The Fishermen by Chigozie Obioma:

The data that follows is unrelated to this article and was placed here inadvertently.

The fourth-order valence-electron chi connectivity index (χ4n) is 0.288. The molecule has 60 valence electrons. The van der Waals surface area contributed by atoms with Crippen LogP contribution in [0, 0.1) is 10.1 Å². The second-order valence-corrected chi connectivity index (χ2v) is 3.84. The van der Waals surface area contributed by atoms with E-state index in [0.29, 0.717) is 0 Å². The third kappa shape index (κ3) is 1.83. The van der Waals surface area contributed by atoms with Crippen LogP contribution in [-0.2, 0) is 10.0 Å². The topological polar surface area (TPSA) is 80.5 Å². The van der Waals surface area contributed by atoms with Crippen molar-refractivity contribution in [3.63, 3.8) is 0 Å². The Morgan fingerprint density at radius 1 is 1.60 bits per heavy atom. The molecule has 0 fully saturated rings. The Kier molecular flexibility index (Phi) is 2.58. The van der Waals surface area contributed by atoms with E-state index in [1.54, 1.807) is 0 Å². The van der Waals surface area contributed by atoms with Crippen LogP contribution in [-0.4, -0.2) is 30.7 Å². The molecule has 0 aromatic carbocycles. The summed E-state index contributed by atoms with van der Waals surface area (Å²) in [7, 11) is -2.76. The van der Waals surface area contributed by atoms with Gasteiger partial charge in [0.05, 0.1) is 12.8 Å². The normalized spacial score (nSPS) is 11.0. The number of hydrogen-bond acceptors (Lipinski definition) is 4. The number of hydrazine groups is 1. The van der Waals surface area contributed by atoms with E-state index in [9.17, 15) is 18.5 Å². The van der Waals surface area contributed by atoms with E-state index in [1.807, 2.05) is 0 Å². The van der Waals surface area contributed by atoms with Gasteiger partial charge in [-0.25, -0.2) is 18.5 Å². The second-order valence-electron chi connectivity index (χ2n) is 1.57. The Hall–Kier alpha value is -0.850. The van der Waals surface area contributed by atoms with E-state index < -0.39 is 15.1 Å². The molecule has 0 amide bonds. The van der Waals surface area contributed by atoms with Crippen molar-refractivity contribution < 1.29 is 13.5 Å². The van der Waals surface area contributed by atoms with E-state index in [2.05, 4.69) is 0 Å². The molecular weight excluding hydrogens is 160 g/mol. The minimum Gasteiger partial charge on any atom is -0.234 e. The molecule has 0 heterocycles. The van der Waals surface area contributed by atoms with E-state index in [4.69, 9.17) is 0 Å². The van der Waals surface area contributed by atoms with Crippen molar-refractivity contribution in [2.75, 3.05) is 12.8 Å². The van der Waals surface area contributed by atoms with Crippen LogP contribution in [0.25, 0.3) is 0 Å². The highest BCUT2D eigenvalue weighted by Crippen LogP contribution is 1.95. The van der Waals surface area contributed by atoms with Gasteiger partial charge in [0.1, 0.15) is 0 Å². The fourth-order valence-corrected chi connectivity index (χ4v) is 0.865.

It must have been less than an hour later that I heard a door open and a movement in the sitting room. I felt the movement reach behind my chair, then, I felt his hand shake me, first slowly, then forcefully, but I did not even stir. I tried to make faint noises with my throat, but as I was starting, Father moved and there was a sharp movement behind my chair—perhaps my brother ducking. Then I felt him crawl slowly back to our room. I waited a while, and then opened my eyes. Father’s posture struck me. He was asleep, his head tilted sideways against the chair, and his arms hanging loosely by his sides. A steady stream of light from the bright yellow bulb from our neighbour’s house, which often shone into our house from above our fence, rested on a fraction of his face through the parted curtain, giving him the appearance of someone wearing a double-sided mask—one black, one white. I watched Father’s face for a while until, convinced my brother had gone, I tried to sleep.
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